New Nazca Lines were exposed by recent sandstorms in the Peruvian region of Ica.
The pilot Eduardo Herrán Gómez de la Torre discovered a huge geoglyph of what appears to be a 196ft-long snake, as well as a llama, above an unidentified bird.
These new lines join existing geoglyphs of a dog, hummingbird, condor and a monkey, thought to have been drawn by the ancient Nazca people between the first and sixth centuries.
The geoglyphs, more commonly known as the Nazca Lines, were first spotted from the air in 1939 when a pilot flew over the Nazca region of the Peruvian coastal highlands.
They were designated as a UNESCO World Heritage Site in 1994, and the area stretches more than 50 miles (80km) between the towns of Nazca and Palpa, 248 miles (400km) south of Lima.
The mystery about why they were created has been debated for decades.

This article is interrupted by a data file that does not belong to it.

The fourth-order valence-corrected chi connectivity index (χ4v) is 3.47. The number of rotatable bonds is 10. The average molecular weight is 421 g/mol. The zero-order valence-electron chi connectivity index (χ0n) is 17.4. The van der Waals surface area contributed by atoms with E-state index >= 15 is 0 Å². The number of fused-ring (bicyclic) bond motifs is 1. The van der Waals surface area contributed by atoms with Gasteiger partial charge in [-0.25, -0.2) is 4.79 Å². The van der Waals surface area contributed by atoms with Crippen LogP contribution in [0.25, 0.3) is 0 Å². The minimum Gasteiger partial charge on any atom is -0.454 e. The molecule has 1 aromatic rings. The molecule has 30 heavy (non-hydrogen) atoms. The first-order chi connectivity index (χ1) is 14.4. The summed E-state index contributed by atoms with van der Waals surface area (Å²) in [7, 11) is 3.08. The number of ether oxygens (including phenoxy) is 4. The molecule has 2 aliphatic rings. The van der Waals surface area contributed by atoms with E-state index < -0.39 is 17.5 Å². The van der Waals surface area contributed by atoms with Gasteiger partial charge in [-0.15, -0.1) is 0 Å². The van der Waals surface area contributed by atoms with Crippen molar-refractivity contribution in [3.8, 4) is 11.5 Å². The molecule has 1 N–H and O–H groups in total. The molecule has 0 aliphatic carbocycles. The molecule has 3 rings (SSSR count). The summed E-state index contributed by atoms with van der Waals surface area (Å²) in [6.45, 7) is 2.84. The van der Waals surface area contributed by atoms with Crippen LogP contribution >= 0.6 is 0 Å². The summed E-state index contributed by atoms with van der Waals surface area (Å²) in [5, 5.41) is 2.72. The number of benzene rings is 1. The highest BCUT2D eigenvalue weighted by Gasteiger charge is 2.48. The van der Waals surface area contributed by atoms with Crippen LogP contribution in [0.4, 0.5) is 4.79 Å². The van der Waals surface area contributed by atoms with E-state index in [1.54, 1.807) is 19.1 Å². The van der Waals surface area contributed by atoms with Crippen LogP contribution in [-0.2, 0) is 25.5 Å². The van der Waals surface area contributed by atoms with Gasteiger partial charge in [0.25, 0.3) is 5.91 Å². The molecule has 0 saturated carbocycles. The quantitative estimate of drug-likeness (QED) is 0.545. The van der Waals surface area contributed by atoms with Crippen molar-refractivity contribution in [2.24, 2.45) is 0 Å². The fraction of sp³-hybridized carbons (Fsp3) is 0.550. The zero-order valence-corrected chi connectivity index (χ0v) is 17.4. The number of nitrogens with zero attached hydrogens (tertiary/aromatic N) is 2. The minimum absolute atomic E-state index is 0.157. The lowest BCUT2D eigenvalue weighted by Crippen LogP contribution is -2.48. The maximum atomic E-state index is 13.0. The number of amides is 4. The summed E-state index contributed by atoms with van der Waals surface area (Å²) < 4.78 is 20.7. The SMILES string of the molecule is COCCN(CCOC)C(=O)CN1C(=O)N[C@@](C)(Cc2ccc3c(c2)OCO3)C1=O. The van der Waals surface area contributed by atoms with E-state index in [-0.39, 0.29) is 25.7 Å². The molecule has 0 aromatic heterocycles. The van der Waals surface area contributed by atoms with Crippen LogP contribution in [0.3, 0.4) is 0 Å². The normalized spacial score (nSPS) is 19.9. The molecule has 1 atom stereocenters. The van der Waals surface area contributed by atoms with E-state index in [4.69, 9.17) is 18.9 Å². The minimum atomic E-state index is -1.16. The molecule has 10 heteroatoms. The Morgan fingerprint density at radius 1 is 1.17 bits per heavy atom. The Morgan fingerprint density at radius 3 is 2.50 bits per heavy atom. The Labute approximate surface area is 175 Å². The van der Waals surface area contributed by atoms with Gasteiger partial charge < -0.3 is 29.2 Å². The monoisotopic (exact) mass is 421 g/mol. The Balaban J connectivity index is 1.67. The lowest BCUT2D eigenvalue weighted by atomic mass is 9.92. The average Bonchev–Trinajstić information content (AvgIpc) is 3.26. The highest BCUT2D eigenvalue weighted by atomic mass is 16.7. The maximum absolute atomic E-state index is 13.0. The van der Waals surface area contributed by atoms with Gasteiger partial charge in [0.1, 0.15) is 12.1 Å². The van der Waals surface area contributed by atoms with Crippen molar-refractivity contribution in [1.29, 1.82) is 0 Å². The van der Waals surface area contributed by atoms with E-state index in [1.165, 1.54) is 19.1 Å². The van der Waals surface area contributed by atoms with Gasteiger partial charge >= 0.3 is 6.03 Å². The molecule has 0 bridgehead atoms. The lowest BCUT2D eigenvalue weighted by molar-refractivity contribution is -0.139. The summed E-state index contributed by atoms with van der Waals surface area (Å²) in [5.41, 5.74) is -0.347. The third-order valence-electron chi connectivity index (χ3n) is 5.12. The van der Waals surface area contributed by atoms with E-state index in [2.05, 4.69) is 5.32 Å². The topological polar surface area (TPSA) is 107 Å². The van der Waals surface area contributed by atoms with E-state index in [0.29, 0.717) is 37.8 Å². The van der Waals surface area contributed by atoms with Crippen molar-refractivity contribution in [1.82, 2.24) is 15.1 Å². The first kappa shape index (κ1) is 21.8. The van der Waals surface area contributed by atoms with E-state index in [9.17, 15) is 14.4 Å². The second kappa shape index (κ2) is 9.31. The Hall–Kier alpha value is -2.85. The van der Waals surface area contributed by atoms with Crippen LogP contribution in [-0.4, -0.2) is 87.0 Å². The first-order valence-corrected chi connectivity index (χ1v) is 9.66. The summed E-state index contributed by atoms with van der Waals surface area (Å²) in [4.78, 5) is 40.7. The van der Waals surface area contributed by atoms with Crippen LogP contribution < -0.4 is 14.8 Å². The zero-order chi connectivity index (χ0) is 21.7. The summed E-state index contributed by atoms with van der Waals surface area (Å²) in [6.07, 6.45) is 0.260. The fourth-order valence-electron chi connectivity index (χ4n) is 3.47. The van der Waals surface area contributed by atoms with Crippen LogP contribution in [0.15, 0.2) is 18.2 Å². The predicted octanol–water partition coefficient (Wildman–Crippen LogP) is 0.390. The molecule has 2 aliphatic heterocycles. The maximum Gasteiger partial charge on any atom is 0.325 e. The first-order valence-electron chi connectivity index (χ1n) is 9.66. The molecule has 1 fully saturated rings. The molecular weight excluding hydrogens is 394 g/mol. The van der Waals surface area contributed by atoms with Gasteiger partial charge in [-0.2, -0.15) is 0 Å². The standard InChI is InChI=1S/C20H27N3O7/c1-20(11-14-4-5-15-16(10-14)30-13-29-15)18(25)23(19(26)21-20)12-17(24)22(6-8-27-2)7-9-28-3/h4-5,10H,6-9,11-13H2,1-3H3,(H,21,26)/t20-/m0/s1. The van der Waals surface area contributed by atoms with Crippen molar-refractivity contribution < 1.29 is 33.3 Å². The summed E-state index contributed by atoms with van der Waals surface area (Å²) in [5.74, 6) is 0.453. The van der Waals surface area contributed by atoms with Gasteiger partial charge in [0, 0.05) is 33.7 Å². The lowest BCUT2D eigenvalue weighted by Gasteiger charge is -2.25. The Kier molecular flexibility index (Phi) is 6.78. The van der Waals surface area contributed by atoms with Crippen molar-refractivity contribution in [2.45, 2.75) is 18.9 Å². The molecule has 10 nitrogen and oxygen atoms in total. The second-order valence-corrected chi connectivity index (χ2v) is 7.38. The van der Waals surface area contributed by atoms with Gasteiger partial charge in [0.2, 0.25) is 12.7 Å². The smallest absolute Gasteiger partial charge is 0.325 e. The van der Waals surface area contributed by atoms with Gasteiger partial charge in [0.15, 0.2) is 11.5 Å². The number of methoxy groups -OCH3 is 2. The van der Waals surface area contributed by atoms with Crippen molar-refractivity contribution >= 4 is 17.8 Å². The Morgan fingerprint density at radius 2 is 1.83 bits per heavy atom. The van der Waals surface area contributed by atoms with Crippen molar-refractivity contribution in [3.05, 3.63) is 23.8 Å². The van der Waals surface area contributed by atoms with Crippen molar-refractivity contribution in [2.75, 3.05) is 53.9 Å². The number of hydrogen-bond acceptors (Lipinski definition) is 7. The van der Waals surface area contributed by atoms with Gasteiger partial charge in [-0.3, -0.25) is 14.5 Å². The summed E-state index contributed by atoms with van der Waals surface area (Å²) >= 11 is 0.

One theory is that the geoglyphs are connected in some way to water.
For example, a triangular geoglyph at the bottom of the Cerro Blanco mountain runs along the water veins inside the mountain, while the condor geoglyph is linked to local legend, which states that when the condor flies over the mountain, ‘great rains follow’.
Similarly, the ‘hummingbird’ geoglyph only appears in the summer following heavy rainfall.
All of the drawings were said to have been drawn using a single line, that never crosses itself, and were believed to be an appeal to the gods to bring rain.